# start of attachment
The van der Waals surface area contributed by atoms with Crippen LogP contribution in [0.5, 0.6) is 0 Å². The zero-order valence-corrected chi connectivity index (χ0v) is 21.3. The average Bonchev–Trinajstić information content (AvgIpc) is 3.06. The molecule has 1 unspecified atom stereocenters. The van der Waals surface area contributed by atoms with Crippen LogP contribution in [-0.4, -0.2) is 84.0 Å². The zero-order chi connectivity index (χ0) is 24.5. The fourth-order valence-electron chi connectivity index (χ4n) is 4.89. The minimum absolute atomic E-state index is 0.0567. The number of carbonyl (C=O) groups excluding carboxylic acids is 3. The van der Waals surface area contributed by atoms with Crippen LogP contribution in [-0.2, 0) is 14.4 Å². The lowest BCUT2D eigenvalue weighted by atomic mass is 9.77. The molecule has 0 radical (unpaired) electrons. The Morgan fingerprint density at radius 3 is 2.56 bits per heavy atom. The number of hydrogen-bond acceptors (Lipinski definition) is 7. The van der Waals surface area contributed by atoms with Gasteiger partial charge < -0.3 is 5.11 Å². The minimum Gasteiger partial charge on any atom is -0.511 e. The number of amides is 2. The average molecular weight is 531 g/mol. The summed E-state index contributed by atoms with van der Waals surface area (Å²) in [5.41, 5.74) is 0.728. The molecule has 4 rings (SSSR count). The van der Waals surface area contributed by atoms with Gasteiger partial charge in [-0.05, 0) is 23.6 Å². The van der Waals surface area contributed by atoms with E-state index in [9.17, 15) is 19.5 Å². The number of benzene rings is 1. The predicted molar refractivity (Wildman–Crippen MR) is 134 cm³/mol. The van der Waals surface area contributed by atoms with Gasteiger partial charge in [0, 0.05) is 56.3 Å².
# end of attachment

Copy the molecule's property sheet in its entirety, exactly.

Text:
The van der Waals surface area contributed by atoms with Crippen LogP contribution in [0.5, 0.6) is 0 Å². The zero-order valence-corrected chi connectivity index (χ0v) is 21.3. The average Bonchev–Trinajstić information content (AvgIpc) is 3.06. The molecule has 1 unspecified atom stereocenters. The van der Waals surface area contributed by atoms with Crippen LogP contribution in [-0.4, -0.2) is 84.0 Å². The zero-order chi connectivity index (χ0) is 24.5. The fourth-order valence-electron chi connectivity index (χ4n) is 4.89. The minimum absolute atomic E-state index is 0.0567. The number of carbonyl (C=O) groups excluding carboxylic acids is 3. The van der Waals surface area contributed by atoms with Crippen LogP contribution in [-0.2, 0) is 14.4 Å². The lowest BCUT2D eigenvalue weighted by atomic mass is 9.77. The molecule has 0 radical (unpaired) electrons. The Morgan fingerprint density at radius 3 is 2.56 bits per heavy atom. The number of hydrogen-bond acceptors (Lipinski definition) is 7. The van der Waals surface area contributed by atoms with Gasteiger partial charge < -0.3 is 5.11 Å². The minimum Gasteiger partial charge on any atom is -0.511 e. The number of amides is 2. The average molecular weight is 531 g/mol. The summed E-state index contributed by atoms with van der Waals surface area (Å²) in [5.41, 5.74) is 0.728. The molecule has 4 rings (SSSR count). The van der Waals surface area contributed by atoms with Gasteiger partial charge in [-0.05, 0) is 23.6 Å². The van der Waals surface area contributed by atoms with E-state index in [9.17, 15) is 19.5 Å². The number of benzene rings is 1. The predicted molar refractivity (Wildman–Crippen MR) is 134 cm³/mol. The van der Waals surface area contributed by atoms with Gasteiger partial charge in [0, 0.05) is 56.3 Å².